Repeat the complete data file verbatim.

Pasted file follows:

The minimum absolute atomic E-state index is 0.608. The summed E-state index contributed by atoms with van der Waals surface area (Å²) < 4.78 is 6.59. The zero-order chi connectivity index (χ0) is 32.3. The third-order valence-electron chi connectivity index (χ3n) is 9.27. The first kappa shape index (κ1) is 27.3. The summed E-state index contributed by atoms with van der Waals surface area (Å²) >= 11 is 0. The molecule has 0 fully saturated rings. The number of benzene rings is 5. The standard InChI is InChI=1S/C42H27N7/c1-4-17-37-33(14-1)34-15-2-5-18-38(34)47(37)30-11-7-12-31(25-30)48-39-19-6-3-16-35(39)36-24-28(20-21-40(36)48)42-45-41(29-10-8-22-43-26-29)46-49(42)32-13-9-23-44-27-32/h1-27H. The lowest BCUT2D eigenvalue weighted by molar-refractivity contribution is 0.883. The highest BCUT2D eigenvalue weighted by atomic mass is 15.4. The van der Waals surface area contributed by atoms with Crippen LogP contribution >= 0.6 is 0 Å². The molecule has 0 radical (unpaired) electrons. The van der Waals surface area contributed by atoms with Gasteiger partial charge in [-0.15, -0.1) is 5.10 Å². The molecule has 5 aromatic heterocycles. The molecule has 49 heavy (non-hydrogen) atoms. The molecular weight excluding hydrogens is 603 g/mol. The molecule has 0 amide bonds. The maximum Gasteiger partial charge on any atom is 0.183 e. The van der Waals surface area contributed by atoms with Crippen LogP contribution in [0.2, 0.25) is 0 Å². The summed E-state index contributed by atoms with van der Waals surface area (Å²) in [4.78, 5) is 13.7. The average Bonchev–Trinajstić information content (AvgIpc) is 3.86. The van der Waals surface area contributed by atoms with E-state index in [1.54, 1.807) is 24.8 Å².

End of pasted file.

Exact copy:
The minimum absolute atomic E-state index is 0.608. The summed E-state index contributed by atoms with van der Waals surface area (Å²) < 4.78 is 6.59. The zero-order chi connectivity index (χ0) is 32.3. The third-order valence-electron chi connectivity index (χ3n) is 9.27. The first kappa shape index (κ1) is 27.3. The summed E-state index contributed by atoms with van der Waals surface area (Å²) >= 11 is 0. The molecule has 0 fully saturated rings. The number of benzene rings is 5. The standard InChI is InChI=1S/C42H27N7/c1-4-17-37-33(14-1)34-15-2-5-18-38(34)47(37)30-11-7-12-31(25-30)48-39-19-6-3-16-35(39)36-24-28(20-21-40(36)48)42-45-41(29-10-8-22-43-26-29)46-49(42)32-13-9-23-44-27-32/h1-27H. The lowest BCUT2D eigenvalue weighted by molar-refractivity contribution is 0.883. The highest BCUT2D eigenvalue weighted by atomic mass is 15.4. The van der Waals surface area contributed by atoms with Crippen LogP contribution >= 0.6 is 0 Å². The molecule has 0 radical (unpaired) electrons. The van der Waals surface area contributed by atoms with Gasteiger partial charge in [-0.15, -0.1) is 5.10 Å². The molecule has 5 aromatic heterocycles. The molecule has 49 heavy (non-hydrogen) atoms. The molecular weight excluding hydrogens is 603 g/mol. The molecule has 0 amide bonds. The maximum Gasteiger partial charge on any atom is 0.183 e. The van der Waals surface area contributed by atoms with Crippen LogP contribution in [0.2, 0.25) is 0 Å². The summed E-state index contributed by atoms with van der Waals surface area (Å²) in [4.78, 5) is 13.7. The average Bonchev–Trinajstić information content (AvgIpc) is 3.86. The van der Waals surface area contributed by atoms with E-state index in [1.54, 1.807) is 24.8 Å².